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The Australian Sociological Association’s Statement on Ministerial Interference in the Australian Research Council (ARC) Grant Process

It has been revealed in Senate Estimates that 11 ARC Discovery Program applications recommended for funding were vetoed by Minister Simon Birmingham, the then Minister for Education, in late 2017 and early 2018.

The Executive of The Australian Sociological Association (TASA) joins other associations and peak bodies in condemning this decision. TASA stands with the researchers, including our own members, whose funding was recommended for support by a rigorous ARC peer- and expert-review process, but then vetoed by the Minister at the time without explanation or notification.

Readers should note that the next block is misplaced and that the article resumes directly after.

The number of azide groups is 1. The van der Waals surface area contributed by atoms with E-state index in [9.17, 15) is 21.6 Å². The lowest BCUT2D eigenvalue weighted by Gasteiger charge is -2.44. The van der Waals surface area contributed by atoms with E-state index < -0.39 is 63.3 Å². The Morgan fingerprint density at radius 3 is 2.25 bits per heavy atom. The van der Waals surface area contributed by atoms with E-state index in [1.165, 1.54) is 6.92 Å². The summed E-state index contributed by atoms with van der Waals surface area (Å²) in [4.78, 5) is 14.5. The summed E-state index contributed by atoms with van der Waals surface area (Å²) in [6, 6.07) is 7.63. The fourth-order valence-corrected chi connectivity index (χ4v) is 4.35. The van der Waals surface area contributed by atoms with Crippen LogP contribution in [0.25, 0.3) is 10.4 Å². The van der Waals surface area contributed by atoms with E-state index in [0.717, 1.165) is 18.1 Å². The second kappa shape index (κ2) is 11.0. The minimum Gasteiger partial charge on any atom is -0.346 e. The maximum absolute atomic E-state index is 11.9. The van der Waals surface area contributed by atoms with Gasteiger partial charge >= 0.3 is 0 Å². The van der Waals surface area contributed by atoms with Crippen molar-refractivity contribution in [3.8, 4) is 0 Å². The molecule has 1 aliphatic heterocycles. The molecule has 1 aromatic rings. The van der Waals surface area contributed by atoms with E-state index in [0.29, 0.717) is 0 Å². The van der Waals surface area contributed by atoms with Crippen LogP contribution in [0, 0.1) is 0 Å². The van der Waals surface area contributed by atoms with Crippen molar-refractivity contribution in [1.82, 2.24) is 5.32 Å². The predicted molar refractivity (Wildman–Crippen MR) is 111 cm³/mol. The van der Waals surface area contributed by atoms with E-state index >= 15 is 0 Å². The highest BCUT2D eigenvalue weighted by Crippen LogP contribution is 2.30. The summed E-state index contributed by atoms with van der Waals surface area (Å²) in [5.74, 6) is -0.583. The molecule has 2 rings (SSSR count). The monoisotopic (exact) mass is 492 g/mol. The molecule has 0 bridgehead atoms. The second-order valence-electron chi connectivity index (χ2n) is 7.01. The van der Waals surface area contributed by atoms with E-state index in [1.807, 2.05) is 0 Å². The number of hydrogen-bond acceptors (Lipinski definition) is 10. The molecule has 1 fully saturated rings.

ARC schemes are fiercely competitive. The process used to recommend projects for funding is recognised as best practice internationally. It relies on the good will, time and resources of Australia’s and the world’s top academics. Political interference risks this good will and Australia’s international research reputation.

TASA is shocked by the cavalier way in which funding has been refused to 11 ARC applications, despite the obvious personal and career costs for the academics affected. Further, TASA is profoundly concerned that the denial of funding is concentrated in arts, social science and humanities research, areas that make important contributions to national debate, understanding and policy. We offer our solidarity to affected scholars and call for the maintenance of a strong and independent research review system free from political interference.

Dan Woodman
President, The Australian Sociological Association, on behalf of the Executive Committee

TASA Statement on Ministerial Interference in Australian Research Council Grant Process